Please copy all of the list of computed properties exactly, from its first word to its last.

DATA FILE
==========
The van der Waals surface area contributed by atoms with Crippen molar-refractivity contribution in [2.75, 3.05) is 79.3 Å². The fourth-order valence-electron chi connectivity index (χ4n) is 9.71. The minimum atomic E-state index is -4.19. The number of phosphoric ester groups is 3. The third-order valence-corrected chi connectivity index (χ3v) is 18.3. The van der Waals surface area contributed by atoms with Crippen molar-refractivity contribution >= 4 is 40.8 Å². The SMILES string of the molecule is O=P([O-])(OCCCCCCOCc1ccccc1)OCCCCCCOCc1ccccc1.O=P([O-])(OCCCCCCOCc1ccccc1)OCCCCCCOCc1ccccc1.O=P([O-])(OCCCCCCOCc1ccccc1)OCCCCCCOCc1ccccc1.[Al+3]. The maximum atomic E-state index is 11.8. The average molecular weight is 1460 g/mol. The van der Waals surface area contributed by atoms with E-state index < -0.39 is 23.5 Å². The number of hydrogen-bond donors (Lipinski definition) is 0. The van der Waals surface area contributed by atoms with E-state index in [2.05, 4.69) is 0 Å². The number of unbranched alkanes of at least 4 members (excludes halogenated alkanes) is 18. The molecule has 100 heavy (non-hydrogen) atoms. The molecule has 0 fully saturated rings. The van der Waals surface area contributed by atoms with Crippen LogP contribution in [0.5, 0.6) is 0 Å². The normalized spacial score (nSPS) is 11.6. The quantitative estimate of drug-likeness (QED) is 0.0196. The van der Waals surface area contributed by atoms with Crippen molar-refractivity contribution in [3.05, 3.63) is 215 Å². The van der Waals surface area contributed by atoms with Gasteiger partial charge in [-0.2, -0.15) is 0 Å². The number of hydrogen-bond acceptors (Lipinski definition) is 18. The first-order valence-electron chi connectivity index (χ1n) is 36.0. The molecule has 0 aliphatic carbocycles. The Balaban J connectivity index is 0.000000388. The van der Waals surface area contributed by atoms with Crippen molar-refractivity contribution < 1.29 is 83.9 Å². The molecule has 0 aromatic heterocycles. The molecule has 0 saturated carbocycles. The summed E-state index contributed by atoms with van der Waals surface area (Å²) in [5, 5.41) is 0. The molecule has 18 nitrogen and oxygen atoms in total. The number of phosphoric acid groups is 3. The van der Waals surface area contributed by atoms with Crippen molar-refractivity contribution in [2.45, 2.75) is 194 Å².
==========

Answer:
The van der Waals surface area contributed by atoms with Crippen molar-refractivity contribution in [2.75, 3.05) is 79.3 Å². The fourth-order valence-electron chi connectivity index (χ4n) is 9.71. The minimum atomic E-state index is -4.19. The number of phosphoric ester groups is 3. The third-order valence-corrected chi connectivity index (χ3v) is 18.3. The van der Waals surface area contributed by atoms with Crippen molar-refractivity contribution >= 4 is 40.8 Å². The SMILES string of the molecule is O=P([O-])(OCCCCCCOCc1ccccc1)OCCCCCCOCc1ccccc1.O=P([O-])(OCCCCCCOCc1ccccc1)OCCCCCCOCc1ccccc1.O=P([O-])(OCCCCCCOCc1ccccc1)OCCCCCCOCc1ccccc1.[Al+3]. The maximum atomic E-state index is 11.8. The average molecular weight is 1460 g/mol. The van der Waals surface area contributed by atoms with E-state index < -0.39 is 23.5 Å². The number of hydrogen-bond donors (Lipinski definition) is 0. The van der Waals surface area contributed by atoms with E-state index in [2.05, 4.69) is 0 Å². The number of unbranched alkanes of at least 4 members (excludes halogenated alkanes) is 18. The molecule has 100 heavy (non-hydrogen) atoms. The molecule has 0 fully saturated rings. The van der Waals surface area contributed by atoms with Crippen LogP contribution in [0.5, 0.6) is 0 Å². The normalized spacial score (nSPS) is 11.6. The quantitative estimate of drug-likeness (QED) is 0.0196. The van der Waals surface area contributed by atoms with Crippen molar-refractivity contribution in [3.05, 3.63) is 215 Å². The van der Waals surface area contributed by atoms with Gasteiger partial charge in [-0.2, -0.15) is 0 Å². The number of hydrogen-bond acceptors (Lipinski definition) is 18. The first-order valence-electron chi connectivity index (χ1n) is 36.0. The molecule has 0 aliphatic carbocycles. The Balaban J connectivity index is 0.000000388. The van der Waals surface area contributed by atoms with Crippen molar-refractivity contribution < 1.29 is 83.9 Å². The molecule has 0 aromatic heterocycles. The molecule has 0 saturated carbocycles. The summed E-state index contributed by atoms with van der Waals surface area (Å²) in [5, 5.41) is 0. The molecule has 18 nitrogen and oxygen atoms in total. The number of phosphoric acid groups is 3. The van der Waals surface area contributed by atoms with Crippen molar-refractivity contribution in [2.45, 2.75) is 194 Å².